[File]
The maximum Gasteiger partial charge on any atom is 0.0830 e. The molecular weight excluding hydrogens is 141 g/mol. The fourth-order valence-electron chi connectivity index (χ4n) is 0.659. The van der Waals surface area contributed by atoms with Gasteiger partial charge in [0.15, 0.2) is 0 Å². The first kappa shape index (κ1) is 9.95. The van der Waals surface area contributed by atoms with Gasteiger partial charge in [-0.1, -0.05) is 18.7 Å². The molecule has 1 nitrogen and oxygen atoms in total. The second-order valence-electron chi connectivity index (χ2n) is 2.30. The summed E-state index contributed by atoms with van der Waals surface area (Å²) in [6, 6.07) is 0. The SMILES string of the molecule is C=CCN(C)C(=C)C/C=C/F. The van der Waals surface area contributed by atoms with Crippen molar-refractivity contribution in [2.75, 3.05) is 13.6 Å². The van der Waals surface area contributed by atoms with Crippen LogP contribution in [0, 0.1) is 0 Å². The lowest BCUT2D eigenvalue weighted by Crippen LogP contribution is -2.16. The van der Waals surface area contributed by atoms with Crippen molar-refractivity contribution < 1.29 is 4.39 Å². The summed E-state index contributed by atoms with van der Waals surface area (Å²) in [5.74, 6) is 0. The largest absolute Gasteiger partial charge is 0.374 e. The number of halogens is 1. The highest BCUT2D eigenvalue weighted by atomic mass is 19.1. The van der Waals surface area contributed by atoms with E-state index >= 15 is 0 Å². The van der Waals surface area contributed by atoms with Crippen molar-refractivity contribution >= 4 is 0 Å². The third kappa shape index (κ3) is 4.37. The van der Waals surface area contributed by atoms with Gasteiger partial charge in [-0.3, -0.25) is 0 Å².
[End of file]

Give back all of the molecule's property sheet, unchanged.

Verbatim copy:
The maximum Gasteiger partial charge on any atom is 0.0830 e. The molecular weight excluding hydrogens is 141 g/mol. The fourth-order valence-electron chi connectivity index (χ4n) is 0.659. The van der Waals surface area contributed by atoms with Gasteiger partial charge in [0.15, 0.2) is 0 Å². The first kappa shape index (κ1) is 9.95. The van der Waals surface area contributed by atoms with Gasteiger partial charge in [-0.1, -0.05) is 18.7 Å². The molecule has 1 nitrogen and oxygen atoms in total. The second-order valence-electron chi connectivity index (χ2n) is 2.30. The summed E-state index contributed by atoms with van der Waals surface area (Å²) in [6, 6.07) is 0. The SMILES string of the molecule is C=CCN(C)C(=C)C/C=C/F. The van der Waals surface area contributed by atoms with Crippen molar-refractivity contribution in [2.75, 3.05) is 13.6 Å². The van der Waals surface area contributed by atoms with Crippen LogP contribution in [0, 0.1) is 0 Å². The lowest BCUT2D eigenvalue weighted by Crippen LogP contribution is -2.16. The van der Waals surface area contributed by atoms with Crippen molar-refractivity contribution < 1.29 is 4.39 Å². The summed E-state index contributed by atoms with van der Waals surface area (Å²) in [5.74, 6) is 0. The largest absolute Gasteiger partial charge is 0.374 e. The number of halogens is 1. The highest BCUT2D eigenvalue weighted by atomic mass is 19.1. The van der Waals surface area contributed by atoms with E-state index >= 15 is 0 Å². The van der Waals surface area contributed by atoms with Crippen molar-refractivity contribution >= 4 is 0 Å². The third kappa shape index (κ3) is 4.37. The van der Waals surface area contributed by atoms with Gasteiger partial charge in [-0.3, -0.25) is 0 Å².